|Danish police said Tuesday they have arrested several people suspected of plotting to kill one of the 12 cartoonists behind the Prophet Muhammad drawings that sparked a deadly uproar in the Muslim world two years ago.|
The arrests were made in pre-dawn raids in Aarhus, western Denmark, "to prevent a terror-related murder," the police intelligence agency said. It did not say how many people were arrested nor did it mention which cartoonist was targeted.
However, according to Jyllands-Posten, the Danish newspaper that first published the drawings on Sept. 30, 2005, the suspects were planning to kill its cartoonist Kurt Westergaard. It said those arrested included both Danish and foreign citizens.
"There were very concrete murder plans against Kurt Westergaard," said Carsten Juste, the paper's editor-in-chief.
.....Kasem Ahmad, a spokesman for the Copenhagen-based Islamic Faith Community, a network of Muslim groups that spearheaded protests against the cartoons in Denmark, said he hoped Tuesday's arrests would not rekindle the uproar.
"We urge Muslims to take it calmly," he told the TV2 News network.
You would hope Danish Muslims would be upset of people trying to kill someone in the name of Islam, but I guess not.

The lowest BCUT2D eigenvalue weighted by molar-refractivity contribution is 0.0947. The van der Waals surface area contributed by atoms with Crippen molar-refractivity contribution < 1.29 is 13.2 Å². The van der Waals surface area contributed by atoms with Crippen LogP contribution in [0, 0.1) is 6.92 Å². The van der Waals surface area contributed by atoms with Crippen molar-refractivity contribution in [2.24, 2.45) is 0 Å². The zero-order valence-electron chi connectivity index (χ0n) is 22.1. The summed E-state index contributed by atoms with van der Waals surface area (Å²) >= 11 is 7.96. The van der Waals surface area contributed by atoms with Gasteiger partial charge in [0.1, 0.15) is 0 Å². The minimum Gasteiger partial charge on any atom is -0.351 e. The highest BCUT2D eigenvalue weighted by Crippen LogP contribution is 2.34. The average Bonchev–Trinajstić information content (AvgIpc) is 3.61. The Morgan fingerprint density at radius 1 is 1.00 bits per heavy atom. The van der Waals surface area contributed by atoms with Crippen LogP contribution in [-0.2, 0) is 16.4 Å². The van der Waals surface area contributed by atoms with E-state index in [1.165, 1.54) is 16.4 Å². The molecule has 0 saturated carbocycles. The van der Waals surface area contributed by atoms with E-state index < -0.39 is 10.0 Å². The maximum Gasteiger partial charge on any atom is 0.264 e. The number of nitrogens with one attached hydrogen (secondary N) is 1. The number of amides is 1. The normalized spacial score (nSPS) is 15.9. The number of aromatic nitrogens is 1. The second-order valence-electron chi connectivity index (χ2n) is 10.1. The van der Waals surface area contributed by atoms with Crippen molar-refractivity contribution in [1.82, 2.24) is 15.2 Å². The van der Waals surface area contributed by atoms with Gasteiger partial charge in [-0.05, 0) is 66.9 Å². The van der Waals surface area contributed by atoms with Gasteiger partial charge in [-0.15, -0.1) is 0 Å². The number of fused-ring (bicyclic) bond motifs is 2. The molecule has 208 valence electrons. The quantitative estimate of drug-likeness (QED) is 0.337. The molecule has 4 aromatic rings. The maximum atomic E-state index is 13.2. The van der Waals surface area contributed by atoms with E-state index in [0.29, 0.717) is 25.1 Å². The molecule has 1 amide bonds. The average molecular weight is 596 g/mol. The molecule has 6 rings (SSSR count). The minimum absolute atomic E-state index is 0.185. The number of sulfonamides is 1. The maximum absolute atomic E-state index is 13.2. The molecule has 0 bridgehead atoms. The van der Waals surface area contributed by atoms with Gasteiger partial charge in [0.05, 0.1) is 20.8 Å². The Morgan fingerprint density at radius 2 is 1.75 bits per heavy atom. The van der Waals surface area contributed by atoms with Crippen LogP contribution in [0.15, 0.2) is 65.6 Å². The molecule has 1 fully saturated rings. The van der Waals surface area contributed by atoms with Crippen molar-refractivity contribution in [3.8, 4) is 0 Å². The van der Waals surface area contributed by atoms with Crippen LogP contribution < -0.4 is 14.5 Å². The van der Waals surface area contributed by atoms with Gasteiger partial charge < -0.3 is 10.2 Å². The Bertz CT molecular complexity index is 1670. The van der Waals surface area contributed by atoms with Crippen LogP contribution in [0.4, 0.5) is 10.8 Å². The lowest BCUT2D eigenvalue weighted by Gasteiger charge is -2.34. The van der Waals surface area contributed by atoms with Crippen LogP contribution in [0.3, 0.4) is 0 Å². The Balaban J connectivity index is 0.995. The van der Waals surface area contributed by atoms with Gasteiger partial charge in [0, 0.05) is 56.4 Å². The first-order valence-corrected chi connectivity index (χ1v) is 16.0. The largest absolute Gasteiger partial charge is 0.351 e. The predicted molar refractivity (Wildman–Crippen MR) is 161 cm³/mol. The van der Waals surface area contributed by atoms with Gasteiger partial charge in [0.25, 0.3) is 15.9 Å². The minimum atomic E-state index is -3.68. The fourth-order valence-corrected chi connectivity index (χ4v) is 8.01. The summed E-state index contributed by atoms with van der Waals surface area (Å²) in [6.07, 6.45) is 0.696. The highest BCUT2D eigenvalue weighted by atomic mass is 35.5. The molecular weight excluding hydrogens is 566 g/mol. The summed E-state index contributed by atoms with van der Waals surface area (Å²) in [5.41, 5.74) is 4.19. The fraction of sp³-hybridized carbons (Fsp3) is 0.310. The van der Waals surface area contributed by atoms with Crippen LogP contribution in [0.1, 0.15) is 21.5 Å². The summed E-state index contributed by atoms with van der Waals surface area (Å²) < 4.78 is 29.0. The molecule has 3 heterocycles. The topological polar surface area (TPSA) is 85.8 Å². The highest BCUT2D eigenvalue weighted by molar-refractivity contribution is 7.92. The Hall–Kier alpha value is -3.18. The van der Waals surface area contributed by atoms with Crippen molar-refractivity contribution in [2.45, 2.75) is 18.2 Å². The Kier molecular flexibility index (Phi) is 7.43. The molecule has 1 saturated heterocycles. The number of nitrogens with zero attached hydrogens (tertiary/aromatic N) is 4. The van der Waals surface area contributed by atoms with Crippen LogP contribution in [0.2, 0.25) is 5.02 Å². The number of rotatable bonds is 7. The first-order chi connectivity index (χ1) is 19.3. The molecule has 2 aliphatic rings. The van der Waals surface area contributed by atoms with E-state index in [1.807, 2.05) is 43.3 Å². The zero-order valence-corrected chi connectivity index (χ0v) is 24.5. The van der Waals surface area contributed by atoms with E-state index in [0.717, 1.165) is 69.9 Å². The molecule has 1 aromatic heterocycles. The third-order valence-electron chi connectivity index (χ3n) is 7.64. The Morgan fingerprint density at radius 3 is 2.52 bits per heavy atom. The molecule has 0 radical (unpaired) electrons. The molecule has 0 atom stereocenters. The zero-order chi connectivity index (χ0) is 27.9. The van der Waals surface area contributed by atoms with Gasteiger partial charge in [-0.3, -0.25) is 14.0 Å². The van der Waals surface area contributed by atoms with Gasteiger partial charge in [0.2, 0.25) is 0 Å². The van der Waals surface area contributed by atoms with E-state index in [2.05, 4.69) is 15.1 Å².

More from CNN.
|CNN's Paula Newton said the arrests reinforced growing fears in Europe that radical Islam was trying to suppress free speech.|
"More and more Europeans feel that Islam is a threat to their way of life," Newton said.
A recent Gallup poll for the World Economic Forum showed a majority of Europeans believed relations between the West and the Muslim world were worsening. According to the poll this sentiment was strongest held among Danish.
"Of course I fear for my life after the Danish Security and Intelligence Service informed me of the concrete plans of certain people to kill me," Westergaard said in a statement posted on the newspaper's Web site. "However, I have turned fear into anger and indignation. It has made me angry that a perfectly normal everyday activity which I used to do by the thousand was abused to set off such madness."
Westergaard remains under police protection and does not know whether it will continue.
"I could not possibly know for how long I have to live under police protection; I think, however, that the impact of the insane response to my cartoon will last for the rest of my life," he said. " It is sad indeed, but it has become a fact of my life. "
Carsten Juste, the paper's editor-in-chief, said staffers have been "deeply worried" for several months.
"The arrests have hopefully thwarted the murder plans," he said on the newspaper's Web site.